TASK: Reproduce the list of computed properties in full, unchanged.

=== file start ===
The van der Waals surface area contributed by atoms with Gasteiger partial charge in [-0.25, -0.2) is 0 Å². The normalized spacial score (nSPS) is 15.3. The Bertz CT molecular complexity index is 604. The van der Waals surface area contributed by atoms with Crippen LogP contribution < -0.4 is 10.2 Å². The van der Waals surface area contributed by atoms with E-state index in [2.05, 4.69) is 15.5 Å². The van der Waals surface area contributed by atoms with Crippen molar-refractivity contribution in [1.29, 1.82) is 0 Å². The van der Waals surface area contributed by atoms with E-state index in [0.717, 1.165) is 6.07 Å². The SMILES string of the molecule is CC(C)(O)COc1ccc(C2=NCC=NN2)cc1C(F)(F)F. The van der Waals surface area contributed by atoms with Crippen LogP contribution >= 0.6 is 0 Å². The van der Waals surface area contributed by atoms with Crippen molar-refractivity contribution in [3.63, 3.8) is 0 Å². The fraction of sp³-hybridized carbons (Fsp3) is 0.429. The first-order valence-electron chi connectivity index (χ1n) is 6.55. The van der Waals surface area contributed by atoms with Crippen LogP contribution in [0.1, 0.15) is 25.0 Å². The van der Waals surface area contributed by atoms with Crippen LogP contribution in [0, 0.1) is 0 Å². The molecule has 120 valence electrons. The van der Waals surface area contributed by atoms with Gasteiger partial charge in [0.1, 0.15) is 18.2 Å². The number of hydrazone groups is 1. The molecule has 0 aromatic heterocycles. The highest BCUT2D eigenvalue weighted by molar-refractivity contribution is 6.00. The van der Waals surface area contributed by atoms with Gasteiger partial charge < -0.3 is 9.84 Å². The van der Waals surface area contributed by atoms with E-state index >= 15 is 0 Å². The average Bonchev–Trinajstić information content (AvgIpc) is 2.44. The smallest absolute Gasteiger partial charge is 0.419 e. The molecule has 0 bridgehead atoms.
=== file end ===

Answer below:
The van der Waals surface area contributed by atoms with Gasteiger partial charge in [-0.25, -0.2) is 0 Å². The normalized spacial score (nSPS) is 15.3. The Bertz CT molecular complexity index is 604. The van der Waals surface area contributed by atoms with Crippen LogP contribution < -0.4 is 10.2 Å². The van der Waals surface area contributed by atoms with E-state index in [2.05, 4.69) is 15.5 Å². The van der Waals surface area contributed by atoms with Crippen molar-refractivity contribution in [1.29, 1.82) is 0 Å². The van der Waals surface area contributed by atoms with E-state index in [0.717, 1.165) is 6.07 Å². The SMILES string of the molecule is CC(C)(O)COc1ccc(C2=NCC=NN2)cc1C(F)(F)F. The van der Waals surface area contributed by atoms with Crippen LogP contribution >= 0.6 is 0 Å². The van der Waals surface area contributed by atoms with Crippen molar-refractivity contribution in [3.63, 3.8) is 0 Å². The fraction of sp³-hybridized carbons (Fsp3) is 0.429. The first-order valence-electron chi connectivity index (χ1n) is 6.55. The van der Waals surface area contributed by atoms with Crippen LogP contribution in [0.1, 0.15) is 25.0 Å². The van der Waals surface area contributed by atoms with Crippen LogP contribution in [0, 0.1) is 0 Å². The molecule has 120 valence electrons. The van der Waals surface area contributed by atoms with Gasteiger partial charge in [0.1, 0.15) is 18.2 Å². The number of hydrazone groups is 1. The molecule has 0 aromatic heterocycles. The highest BCUT2D eigenvalue weighted by molar-refractivity contribution is 6.00. The van der Waals surface area contributed by atoms with Gasteiger partial charge < -0.3 is 9.84 Å². The van der Waals surface area contributed by atoms with E-state index >= 15 is 0 Å². The average Bonchev–Trinajstić information content (AvgIpc) is 2.44. The smallest absolute Gasteiger partial charge is 0.419 e. The molecule has 0 bridgehead atoms.